Is your chocolate ethical? Chocolate producers rated

How ethical is the chocolate we buy? Check out the best (and worst) of the world's biggest chocolate companies.
Photo credit: Fuzz Kitto, Be Slavery Free

How ethical is your chocolate? Researchers have rated the social and environmental impact of the companies that control global cocoa production.

The annual Chocolate Scorecard study surveyed 38 of the world’s largest chocolate companies, including chocolate traders, processors and manufacturers.

These account for 80-90% of global chocolate products, Easter eggs among them, and include giants such as Mars, Lindt, Nestlé, Mondelez (Cadbury), Ferrero and Hershey’s.

Ranking highly in ethical terms were US-based Alter Eco, Beyond Good, New Zealand-based Whittaker’s and the Netherlands’ Tony’s Chocolonely, which is now widely available in the UK.

Only three businesses – Starbucks, General Mills and Storck, manufacturer of Werther’s Original – chose not to take part in the study, eschewing transparency and opting instead to conceal their practices.

The 38 companies were rated on the six most pressing sustainability issues facing the chocolate industry:

  • traceability and transparency
  • living income policies
  • child labour
  • deforestation and climate
  • agroforestry
  • agrichemical management.

Photo credit: Fuzz Kitto, Be Slavery Free

Is chocolate certification any good?

This year Ferrero joins the list of companies, including Hershey’s, Unilever and Ritter, whose cocoa is close to 100% certified by the Rainforest Alliance or Fairtrade.

“While certification is not perfect,” says Fuzz Kitto, “it is often a positive first step in a company’s sustainability journey.”

Storck, Starbucks and General Mills were awarded the researchers’ “broken egg” for their continuing refusal to cooperate with the Chocolate Scorecard.

Storck was given the worst rating overall and awarded this year’s rotten egg for lack of transparency about its policies and practices in its cocoa supply chain, and in light of civil society complaints about the company.

“If they are making progress on increasing the sustainability of their chocolate supply chains, then we and their customers and investors would like to hear about it,” says Kitto.

A positive the researchers found this year is the massive increase in commitment to cocoa production as part of an agroforestry system, whereby cocoa and other trees are grown together.

This system has many benefits, like maintaining cocoa yields while helping farmers diversify – and restoring and improving local biodiversity at the same time.

Nestlé is notable for not only its 2021 distribution of over 1 million shade trees and a pledge for another million shade trees in 2022 in Côte d’Ivoire and Ghana, but also a reforestation programme.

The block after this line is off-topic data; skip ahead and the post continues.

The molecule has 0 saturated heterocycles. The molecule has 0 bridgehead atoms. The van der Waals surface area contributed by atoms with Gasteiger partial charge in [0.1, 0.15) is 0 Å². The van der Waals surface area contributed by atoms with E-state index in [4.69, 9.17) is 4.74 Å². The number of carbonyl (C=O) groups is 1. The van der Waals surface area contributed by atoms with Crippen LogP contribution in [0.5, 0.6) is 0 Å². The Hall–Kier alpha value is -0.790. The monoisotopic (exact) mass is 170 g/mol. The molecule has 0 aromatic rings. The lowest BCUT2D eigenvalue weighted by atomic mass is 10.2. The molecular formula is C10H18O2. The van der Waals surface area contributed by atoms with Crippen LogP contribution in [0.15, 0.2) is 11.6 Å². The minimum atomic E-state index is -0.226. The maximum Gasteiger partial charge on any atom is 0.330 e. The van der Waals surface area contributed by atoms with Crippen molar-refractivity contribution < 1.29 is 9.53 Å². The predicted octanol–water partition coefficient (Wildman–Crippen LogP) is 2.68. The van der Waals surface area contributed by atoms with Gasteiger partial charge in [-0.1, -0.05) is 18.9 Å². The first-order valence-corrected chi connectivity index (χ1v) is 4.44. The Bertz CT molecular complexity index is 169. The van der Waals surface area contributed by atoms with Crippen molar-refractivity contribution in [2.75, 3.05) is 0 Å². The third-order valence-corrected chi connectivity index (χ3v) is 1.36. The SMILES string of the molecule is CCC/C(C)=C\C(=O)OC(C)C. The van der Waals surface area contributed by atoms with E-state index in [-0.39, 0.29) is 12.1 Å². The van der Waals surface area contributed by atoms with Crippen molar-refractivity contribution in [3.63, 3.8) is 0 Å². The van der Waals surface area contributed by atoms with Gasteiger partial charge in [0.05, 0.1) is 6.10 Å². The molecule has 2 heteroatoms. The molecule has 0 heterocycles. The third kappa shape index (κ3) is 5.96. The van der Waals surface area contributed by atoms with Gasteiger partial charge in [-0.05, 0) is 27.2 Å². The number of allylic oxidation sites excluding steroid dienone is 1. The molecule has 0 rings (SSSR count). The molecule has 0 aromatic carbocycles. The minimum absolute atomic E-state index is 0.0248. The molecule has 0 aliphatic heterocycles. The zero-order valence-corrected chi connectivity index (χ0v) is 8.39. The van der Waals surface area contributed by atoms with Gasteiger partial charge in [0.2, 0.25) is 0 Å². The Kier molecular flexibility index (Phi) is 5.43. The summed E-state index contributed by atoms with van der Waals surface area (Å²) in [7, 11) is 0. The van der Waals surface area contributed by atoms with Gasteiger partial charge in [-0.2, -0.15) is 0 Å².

As part of this programme, Nestlé has committed to planting 20 million trees every year for the next 10 years in the area where it sources ingredients.

The annual survey and its dissemination is a collaboration between 29 organisations from around the world, including Australia’s Macquarie University and University of Wollongong, and the Open University (UK), and not-for-profit groups, including Unseen in the UK.

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Justine Currell

As I came to understand more about the issue, including through a visit to an Unseen safehouse, I knew I needed to do more to stop this abuse and exploitation.

For the last five years of my Civil Service career, I was the Modern Slavery Senior Policy Advisor in the Home Office and led on development of the Modern Slavery Act, including the transparency in supply chains provision and business guidance.

I joined Unseen to lead the development of the Modern Slavery & Exploitation Helpline, and Unseen’s work with businesses. I am regularly called upon to present at national and international conferences and use my experience of working with Ministers to influence other governments internationally to take action to address modern slavery and, in particular, business supply chain issues.

In my spare time I enjoy keeping fit, music, reading and travelling.

Andrew Wallis

What ultimately compelled me to act was a report on how people from Eastern Europe were being trafficked through Bristol airport to the USA. Kate Garbers, who went on to be an Unseen Director, and I wrote to all the city councillors, MPs and the Police Chief Constable challenging them on the issue. The challenge came back to us: this city needs safe housing for trafficked women. And so Unseen began.

But we never wanted Unseen to be just about safe housing. We wanted to end slavery once and for all, and that remains our driving focus.

I chaired the working group for the Centre for Social Justice’s landmark report “It Happens Here: Equipping the United Kingdom to Fight Modern Slavery”. This is now acknowledged as the catalyst behind the UK’s Modern Slavery Act of 2015. It was a great honour to be awarded an OBE in the Queen’s Birthday Honours that year. On the other hand, I’ve also been described as “the loveliest disrupter you could ever hope to meet”.

This job has taken me from building flat-pack furniture for safehouses, to working with businesses to address slavery in supply chains, to delivering training, raising awareness and advising governments around the world.

When not at work, I enjoy travelling, spending time with my dog Harley, cooking, supporting Liverpool and Yorkshire CC, music (I’m a former DJ) and endurance events such as the Three Peaks Challenge and Tribe Freedom Runs – which I vow never to do again. Until the next time.